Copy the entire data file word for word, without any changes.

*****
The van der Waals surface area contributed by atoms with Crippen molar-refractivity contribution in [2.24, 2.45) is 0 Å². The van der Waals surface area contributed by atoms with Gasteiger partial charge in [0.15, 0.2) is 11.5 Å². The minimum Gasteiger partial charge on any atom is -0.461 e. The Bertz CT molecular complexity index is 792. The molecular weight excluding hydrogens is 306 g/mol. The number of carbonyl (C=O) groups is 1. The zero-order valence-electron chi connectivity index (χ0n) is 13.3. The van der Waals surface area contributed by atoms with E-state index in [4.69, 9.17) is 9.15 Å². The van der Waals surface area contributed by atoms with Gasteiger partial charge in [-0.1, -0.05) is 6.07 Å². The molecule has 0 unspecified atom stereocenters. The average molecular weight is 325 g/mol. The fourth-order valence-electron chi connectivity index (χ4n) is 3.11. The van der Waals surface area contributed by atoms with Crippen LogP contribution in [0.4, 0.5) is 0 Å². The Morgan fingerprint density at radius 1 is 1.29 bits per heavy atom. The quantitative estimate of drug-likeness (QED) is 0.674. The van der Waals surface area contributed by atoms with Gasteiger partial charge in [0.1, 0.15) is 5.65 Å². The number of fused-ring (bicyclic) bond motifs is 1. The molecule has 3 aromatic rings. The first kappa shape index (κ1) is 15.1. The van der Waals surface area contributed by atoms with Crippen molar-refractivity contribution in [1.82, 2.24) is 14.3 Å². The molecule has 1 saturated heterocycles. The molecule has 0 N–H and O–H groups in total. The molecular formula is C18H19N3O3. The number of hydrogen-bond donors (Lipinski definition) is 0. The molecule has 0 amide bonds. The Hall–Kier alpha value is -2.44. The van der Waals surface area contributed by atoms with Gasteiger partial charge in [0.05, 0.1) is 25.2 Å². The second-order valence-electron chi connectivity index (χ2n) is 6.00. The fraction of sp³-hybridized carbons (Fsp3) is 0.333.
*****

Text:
The van der Waals surface area contributed by atoms with Crippen molar-refractivity contribution in [2.24, 2.45) is 0 Å². The van der Waals surface area contributed by atoms with Gasteiger partial charge in [0.15, 0.2) is 11.5 Å². The minimum Gasteiger partial charge on any atom is -0.461 e. The Bertz CT molecular complexity index is 792. The molecular weight excluding hydrogens is 306 g/mol. The number of carbonyl (C=O) groups is 1. The zero-order valence-electron chi connectivity index (χ0n) is 13.3. The van der Waals surface area contributed by atoms with E-state index in [4.69, 9.17) is 9.15 Å². The van der Waals surface area contributed by atoms with Gasteiger partial charge in [-0.1, -0.05) is 6.07 Å². The molecule has 0 unspecified atom stereocenters. The average molecular weight is 325 g/mol. The fourth-order valence-electron chi connectivity index (χ4n) is 3.11. The van der Waals surface area contributed by atoms with Crippen LogP contribution in [0.4, 0.5) is 0 Å². The Morgan fingerprint density at radius 1 is 1.29 bits per heavy atom. The quantitative estimate of drug-likeness (QED) is 0.674. The van der Waals surface area contributed by atoms with Gasteiger partial charge in [0.1, 0.15) is 5.65 Å². The number of fused-ring (bicyclic) bond motifs is 1. The molecule has 3 aromatic rings. The first kappa shape index (κ1) is 15.1. The van der Waals surface area contributed by atoms with Crippen molar-refractivity contribution in [1.82, 2.24) is 14.3 Å². The molecule has 1 saturated heterocycles. The molecule has 0 N–H and O–H groups in total. The molecular formula is C18H19N3O3. The number of hydrogen-bond donors (Lipinski definition) is 0. The molecule has 0 amide bonds. The Hall–Kier alpha value is -2.44. The van der Waals surface area contributed by atoms with Gasteiger partial charge in [0.05, 0.1) is 25.2 Å². The second-order valence-electron chi connectivity index (χ2n) is 6.00. The fraction of sp³-hybridized carbons (Fsp3) is 0.333.